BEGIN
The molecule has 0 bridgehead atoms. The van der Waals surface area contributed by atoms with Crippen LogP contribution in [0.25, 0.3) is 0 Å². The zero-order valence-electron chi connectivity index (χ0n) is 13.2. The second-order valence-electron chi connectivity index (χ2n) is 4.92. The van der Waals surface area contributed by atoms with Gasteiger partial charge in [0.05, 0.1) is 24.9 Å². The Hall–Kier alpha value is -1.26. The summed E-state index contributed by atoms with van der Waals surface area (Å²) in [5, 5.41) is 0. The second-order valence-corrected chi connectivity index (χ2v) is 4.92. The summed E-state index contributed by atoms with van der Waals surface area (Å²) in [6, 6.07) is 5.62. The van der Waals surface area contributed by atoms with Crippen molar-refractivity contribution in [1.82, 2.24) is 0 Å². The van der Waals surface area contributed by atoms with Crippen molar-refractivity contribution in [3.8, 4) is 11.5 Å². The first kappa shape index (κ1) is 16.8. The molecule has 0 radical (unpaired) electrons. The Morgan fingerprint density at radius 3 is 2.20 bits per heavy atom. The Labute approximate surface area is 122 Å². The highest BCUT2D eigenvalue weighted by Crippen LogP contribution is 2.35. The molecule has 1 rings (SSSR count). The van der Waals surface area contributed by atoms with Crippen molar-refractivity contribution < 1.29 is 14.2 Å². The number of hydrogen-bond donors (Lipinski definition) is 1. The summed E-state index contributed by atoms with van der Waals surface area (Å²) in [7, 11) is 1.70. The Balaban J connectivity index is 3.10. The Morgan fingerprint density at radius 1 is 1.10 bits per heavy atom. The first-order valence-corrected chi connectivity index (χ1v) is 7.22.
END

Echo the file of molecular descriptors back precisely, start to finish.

The molecule has 0 bridgehead atoms. The van der Waals surface area contributed by atoms with Crippen LogP contribution in [0.25, 0.3) is 0 Å². The zero-order valence-electron chi connectivity index (χ0n) is 13.2. The second-order valence-electron chi connectivity index (χ2n) is 4.92. The van der Waals surface area contributed by atoms with Gasteiger partial charge in [0.05, 0.1) is 24.9 Å². The Hall–Kier alpha value is -1.26. The summed E-state index contributed by atoms with van der Waals surface area (Å²) in [5, 5.41) is 0. The second-order valence-corrected chi connectivity index (χ2v) is 4.92. The summed E-state index contributed by atoms with van der Waals surface area (Å²) in [6, 6.07) is 5.62. The van der Waals surface area contributed by atoms with Crippen molar-refractivity contribution in [1.82, 2.24) is 0 Å². The van der Waals surface area contributed by atoms with Crippen molar-refractivity contribution in [3.8, 4) is 11.5 Å². The first kappa shape index (κ1) is 16.8. The molecule has 0 radical (unpaired) electrons. The Morgan fingerprint density at radius 3 is 2.20 bits per heavy atom. The Labute approximate surface area is 122 Å². The highest BCUT2D eigenvalue weighted by Crippen LogP contribution is 2.35. The molecule has 1 rings (SSSR count). The van der Waals surface area contributed by atoms with Crippen molar-refractivity contribution < 1.29 is 14.2 Å². The number of hydrogen-bond donors (Lipinski definition) is 1. The summed E-state index contributed by atoms with van der Waals surface area (Å²) in [7, 11) is 1.70. The Balaban J connectivity index is 3.10. The Morgan fingerprint density at radius 1 is 1.10 bits per heavy atom. The first-order valence-corrected chi connectivity index (χ1v) is 7.22.